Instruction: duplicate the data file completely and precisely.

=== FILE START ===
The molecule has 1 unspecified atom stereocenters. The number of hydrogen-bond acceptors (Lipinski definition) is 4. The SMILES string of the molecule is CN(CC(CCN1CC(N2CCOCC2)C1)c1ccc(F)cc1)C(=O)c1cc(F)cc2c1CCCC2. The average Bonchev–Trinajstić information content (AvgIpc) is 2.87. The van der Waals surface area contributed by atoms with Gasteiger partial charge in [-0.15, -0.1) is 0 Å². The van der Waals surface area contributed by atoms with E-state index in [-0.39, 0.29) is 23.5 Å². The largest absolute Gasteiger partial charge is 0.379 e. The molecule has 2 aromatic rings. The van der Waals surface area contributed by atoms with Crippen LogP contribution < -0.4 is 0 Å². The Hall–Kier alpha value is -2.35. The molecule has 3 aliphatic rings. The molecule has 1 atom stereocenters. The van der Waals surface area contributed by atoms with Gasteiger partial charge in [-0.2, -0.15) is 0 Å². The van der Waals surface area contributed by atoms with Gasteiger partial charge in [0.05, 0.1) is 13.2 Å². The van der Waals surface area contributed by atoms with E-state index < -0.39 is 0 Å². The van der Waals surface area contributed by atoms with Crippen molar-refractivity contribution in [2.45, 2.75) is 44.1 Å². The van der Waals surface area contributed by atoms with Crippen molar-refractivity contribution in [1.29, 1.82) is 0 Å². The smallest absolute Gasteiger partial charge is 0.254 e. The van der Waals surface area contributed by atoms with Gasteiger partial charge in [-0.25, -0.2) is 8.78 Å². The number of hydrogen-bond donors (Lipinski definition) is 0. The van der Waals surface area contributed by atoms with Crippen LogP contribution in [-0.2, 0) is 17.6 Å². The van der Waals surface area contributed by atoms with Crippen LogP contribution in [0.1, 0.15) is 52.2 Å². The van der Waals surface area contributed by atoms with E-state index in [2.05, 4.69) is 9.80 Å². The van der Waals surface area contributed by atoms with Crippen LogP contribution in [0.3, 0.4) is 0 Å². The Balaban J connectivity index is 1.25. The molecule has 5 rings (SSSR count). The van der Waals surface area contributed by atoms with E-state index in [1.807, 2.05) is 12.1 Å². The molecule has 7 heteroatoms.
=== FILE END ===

The molecule has 1 unspecified atom stereocenters. The number of hydrogen-bond acceptors (Lipinski definition) is 4. The SMILES string of the molecule is CN(CC(CCN1CC(N2CCOCC2)C1)c1ccc(F)cc1)C(=O)c1cc(F)cc2c1CCCC2. The average Bonchev–Trinajstić information content (AvgIpc) is 2.87. The van der Waals surface area contributed by atoms with Gasteiger partial charge in [-0.15, -0.1) is 0 Å². The van der Waals surface area contributed by atoms with E-state index in [-0.39, 0.29) is 23.5 Å². The largest absolute Gasteiger partial charge is 0.379 e. The molecule has 2 aromatic rings. The van der Waals surface area contributed by atoms with Crippen LogP contribution < -0.4 is 0 Å². The Hall–Kier alpha value is -2.35. The molecule has 3 aliphatic rings. The molecule has 1 atom stereocenters. The van der Waals surface area contributed by atoms with Gasteiger partial charge in [-0.2, -0.15) is 0 Å². The van der Waals surface area contributed by atoms with Gasteiger partial charge in [0.05, 0.1) is 13.2 Å². The van der Waals surface area contributed by atoms with E-state index < -0.39 is 0 Å². The van der Waals surface area contributed by atoms with Crippen molar-refractivity contribution in [2.45, 2.75) is 44.1 Å². The van der Waals surface area contributed by atoms with Crippen molar-refractivity contribution in [1.29, 1.82) is 0 Å². The smallest absolute Gasteiger partial charge is 0.254 e. The van der Waals surface area contributed by atoms with Gasteiger partial charge in [-0.25, -0.2) is 8.78 Å². The number of hydrogen-bond donors (Lipinski definition) is 0. The van der Waals surface area contributed by atoms with Crippen LogP contribution in [-0.2, 0) is 17.6 Å². The van der Waals surface area contributed by atoms with Crippen LogP contribution in [0.1, 0.15) is 52.2 Å². The van der Waals surface area contributed by atoms with E-state index in [2.05, 4.69) is 9.80 Å². The van der Waals surface area contributed by atoms with Crippen LogP contribution in [0.3, 0.4) is 0 Å². The Balaban J connectivity index is 1.25. The molecule has 5 rings (SSSR count). The van der Waals surface area contributed by atoms with E-state index in [1.807, 2.05) is 12.1 Å². The molecule has 7 heteroatoms.